Yeah, I think people forget that the New Orleans Katrina damage was not from the hurricane itself but from levee/wall failure. We're sometimes at the mercy of nature with our infrastructure. It's like any technology, when it works it's great, when it doesn't it's not so great.
edit on 21-2-2017 by desert because: grammar



posted on Feb, 21 2017 @ 11:03 PM
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a reply to: desert

I honestly stopped watching at this point. And there will be no more press conferences.

but for everyone else. This guy has been trustworthy the entire time. Well I found out about him on the 19th.

He flew his plane over a few days before that and had such good knowledge, that the news media gave him a press pass.

So now he's been on site.




See how high the water got after those 'monster' storms?


files.abovetopsecret.com...

So it rose about 3 feet.. So they will shut the water off very soon 2 days 3 days? somewhere in there I think. And that's when you guys can learn more about the damage to the main spillway and rock and dirt underneath the main spillway.
edit on 21-2-2017 by Reverbs because: (no reason given)



posted on Feb, 22 2017 @ 09:54 AM
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a reply to: Reverbs

Thanks for excellent video. (love his intro music) Hopefully, Spring and Summer releases and storage can be done without worry. Yeah, lots of work to be done for the main spillway. I wish the reason for the initial damage will be found, but maybe it never will be pinpointed, if any evidence washed away. Also, debris, re-start power plant, facing the emergency spillway.... lots of work to be done. $$$

Upstream, downstream... all connected. If increased precipitation is in the far weather future, that's better than the drought, but we'll have to be prepared next time.

End of Oroville story for now.



posted on Feb, 22 2017 @ 09:58 PM
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a reply to: desert

We were ahead of the Curve.. Because people have finally gotten over the dam now they are asking about the other Dams..
As I have been trying to get across.

So another Update here:




posted on Feb, 23 2017 @ 04:18 PM
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Doesn't look good next week. a good chunk of the countries agriculture south here the dam. a lot of mountain snow to melt soon



posted on Feb, 26 2017 @ 08:37 AM
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a reply to: Corruptedstructure

Yep, lots of water this year. Here's one way to use it, to replenish the underground aquifer.

How California farmers are using floods to feed soil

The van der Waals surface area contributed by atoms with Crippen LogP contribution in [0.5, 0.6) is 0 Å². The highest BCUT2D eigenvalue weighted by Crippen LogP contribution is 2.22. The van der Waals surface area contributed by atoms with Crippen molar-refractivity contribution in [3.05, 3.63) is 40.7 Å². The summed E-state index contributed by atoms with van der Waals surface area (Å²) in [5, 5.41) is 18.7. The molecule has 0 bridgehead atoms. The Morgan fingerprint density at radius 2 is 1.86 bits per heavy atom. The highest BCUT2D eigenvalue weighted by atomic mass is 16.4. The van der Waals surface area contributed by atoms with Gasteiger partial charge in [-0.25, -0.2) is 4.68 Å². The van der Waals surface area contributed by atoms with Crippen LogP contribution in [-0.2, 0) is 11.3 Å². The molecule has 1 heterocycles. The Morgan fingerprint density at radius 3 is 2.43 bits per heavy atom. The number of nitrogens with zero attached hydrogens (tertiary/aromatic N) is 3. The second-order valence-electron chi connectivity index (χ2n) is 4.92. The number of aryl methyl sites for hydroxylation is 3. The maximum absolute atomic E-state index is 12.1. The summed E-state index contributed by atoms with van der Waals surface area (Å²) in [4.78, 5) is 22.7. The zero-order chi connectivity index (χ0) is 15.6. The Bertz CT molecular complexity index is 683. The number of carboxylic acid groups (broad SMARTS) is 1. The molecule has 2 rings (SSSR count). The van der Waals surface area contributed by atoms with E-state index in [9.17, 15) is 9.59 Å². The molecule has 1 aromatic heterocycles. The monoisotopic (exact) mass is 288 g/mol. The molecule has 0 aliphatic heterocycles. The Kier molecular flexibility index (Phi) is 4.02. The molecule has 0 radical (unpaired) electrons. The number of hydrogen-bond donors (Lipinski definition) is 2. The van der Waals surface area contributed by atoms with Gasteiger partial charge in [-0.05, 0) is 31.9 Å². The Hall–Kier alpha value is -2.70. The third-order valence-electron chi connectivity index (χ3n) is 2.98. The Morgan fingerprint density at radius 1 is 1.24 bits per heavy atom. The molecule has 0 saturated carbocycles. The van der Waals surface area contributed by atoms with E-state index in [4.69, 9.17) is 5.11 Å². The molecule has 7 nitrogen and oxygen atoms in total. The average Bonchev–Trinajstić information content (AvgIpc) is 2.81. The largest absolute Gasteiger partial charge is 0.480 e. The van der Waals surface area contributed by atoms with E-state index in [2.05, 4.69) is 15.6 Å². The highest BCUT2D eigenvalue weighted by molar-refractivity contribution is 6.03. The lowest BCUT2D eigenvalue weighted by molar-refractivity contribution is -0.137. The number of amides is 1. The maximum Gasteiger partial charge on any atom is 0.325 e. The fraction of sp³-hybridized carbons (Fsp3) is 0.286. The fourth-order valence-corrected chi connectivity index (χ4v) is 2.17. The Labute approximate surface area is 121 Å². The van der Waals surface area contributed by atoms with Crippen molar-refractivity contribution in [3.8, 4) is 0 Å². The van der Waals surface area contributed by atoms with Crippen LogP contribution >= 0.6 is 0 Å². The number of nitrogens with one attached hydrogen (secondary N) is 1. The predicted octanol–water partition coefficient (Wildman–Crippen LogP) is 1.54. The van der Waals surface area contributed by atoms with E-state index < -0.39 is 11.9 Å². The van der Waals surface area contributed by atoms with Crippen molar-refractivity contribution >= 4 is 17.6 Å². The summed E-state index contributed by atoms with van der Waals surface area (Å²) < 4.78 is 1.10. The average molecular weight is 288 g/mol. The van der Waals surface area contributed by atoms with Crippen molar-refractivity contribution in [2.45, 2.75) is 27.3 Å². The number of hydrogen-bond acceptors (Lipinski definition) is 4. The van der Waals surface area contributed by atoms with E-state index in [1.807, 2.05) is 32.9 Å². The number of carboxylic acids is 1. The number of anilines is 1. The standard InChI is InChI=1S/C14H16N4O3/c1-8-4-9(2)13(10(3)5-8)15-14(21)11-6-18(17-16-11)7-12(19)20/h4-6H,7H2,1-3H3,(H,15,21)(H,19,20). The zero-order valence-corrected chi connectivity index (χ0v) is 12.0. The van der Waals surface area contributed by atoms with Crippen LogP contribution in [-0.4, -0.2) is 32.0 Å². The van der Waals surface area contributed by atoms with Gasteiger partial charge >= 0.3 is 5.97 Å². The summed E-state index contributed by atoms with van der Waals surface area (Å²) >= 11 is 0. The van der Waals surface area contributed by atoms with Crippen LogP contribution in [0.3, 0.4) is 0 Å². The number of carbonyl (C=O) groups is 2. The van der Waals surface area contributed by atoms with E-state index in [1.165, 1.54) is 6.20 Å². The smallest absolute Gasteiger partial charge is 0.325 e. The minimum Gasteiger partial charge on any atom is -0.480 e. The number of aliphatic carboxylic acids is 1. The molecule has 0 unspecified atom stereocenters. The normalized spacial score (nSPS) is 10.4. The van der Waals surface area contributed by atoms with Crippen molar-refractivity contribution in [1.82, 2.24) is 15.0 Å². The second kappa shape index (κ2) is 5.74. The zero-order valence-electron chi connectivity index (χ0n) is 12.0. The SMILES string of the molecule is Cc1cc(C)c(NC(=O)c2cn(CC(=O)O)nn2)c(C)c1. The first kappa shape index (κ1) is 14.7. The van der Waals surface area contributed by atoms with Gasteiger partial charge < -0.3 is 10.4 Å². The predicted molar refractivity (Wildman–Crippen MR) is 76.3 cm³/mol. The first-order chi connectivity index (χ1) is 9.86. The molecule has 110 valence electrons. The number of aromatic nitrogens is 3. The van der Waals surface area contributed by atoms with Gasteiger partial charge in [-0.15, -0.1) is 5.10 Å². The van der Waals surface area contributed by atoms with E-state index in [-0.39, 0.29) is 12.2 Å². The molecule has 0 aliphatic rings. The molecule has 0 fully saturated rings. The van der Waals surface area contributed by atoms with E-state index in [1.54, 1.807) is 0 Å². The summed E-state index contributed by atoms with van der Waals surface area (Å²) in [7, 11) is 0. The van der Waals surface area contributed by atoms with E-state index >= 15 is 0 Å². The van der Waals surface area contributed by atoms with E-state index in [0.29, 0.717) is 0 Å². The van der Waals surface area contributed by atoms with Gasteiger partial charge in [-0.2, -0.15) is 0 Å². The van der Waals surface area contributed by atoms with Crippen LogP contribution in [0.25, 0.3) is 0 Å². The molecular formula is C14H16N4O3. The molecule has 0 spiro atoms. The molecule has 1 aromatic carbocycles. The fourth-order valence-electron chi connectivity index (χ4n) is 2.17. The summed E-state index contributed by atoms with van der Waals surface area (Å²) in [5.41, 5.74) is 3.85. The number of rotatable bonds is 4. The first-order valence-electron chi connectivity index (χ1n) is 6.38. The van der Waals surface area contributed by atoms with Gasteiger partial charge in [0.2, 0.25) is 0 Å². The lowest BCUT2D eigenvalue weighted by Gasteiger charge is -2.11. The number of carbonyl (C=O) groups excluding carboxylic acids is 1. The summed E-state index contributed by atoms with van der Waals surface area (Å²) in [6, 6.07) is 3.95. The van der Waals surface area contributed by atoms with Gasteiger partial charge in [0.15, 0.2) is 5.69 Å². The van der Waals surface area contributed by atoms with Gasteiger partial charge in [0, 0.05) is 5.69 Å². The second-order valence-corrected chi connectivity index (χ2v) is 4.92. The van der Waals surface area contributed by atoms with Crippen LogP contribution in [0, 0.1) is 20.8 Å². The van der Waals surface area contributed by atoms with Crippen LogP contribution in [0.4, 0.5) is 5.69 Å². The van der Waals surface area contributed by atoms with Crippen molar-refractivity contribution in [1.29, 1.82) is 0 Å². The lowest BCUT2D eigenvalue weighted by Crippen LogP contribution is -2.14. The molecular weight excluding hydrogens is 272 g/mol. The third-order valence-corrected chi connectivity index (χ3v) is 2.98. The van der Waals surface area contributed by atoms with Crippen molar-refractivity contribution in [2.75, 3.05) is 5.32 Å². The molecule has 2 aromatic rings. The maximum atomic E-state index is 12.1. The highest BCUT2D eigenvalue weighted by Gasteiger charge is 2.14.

If the new normal will be periods of drought followed by deluges, then the new normal will have to be putting the extra water back into the ground. Otherwise, farmers and homes with wells will have either dry wells or pay much higher costs to pump water up from further down.



posted on Feb, 26 2017 @ 04:11 PM
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posted on Feb, 28 2017 @ 04:43 AM
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Since I said I'd keep it updated the main spillway has been cut off for at least 12 hours.

the lake level is below 840 so now they have 60 feet to work with.

the inflow is around 20,000 cfs, so the lake level is rising.

So now they get to try to get the power plant running. There is no rain in the forecast.



larger version
edit on 28-2-2017 by Reverbs because: (no reason given)



posted on Mar, 2 2017 @ 08:15 PM
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a reply to: Reverbs

I didn't say most of what you are claiming I said. No, those were not my points.



posted on Mar, 2 2017 @ 08:18 PM
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a reply to: Reverbs

I have seen recent footage, showing all sorts of damage. I know how spillways work, too. Just because people disagree on whether or not the danger has passed does not mean they don't have all of the information.

The spillway was designed for a certain flow, too, and it failed at around 1/10 of that amount.

Still waiting, by the way, on your pics of the dam itself.



posted on Mar, 2 2017 @ 09:13 PM
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originally posted by: desert
a reply to: LadyGreenEyes

You had direct experience with evacuating for rising waters, and with a baby! I know what you mean about not being comfortable with these situations.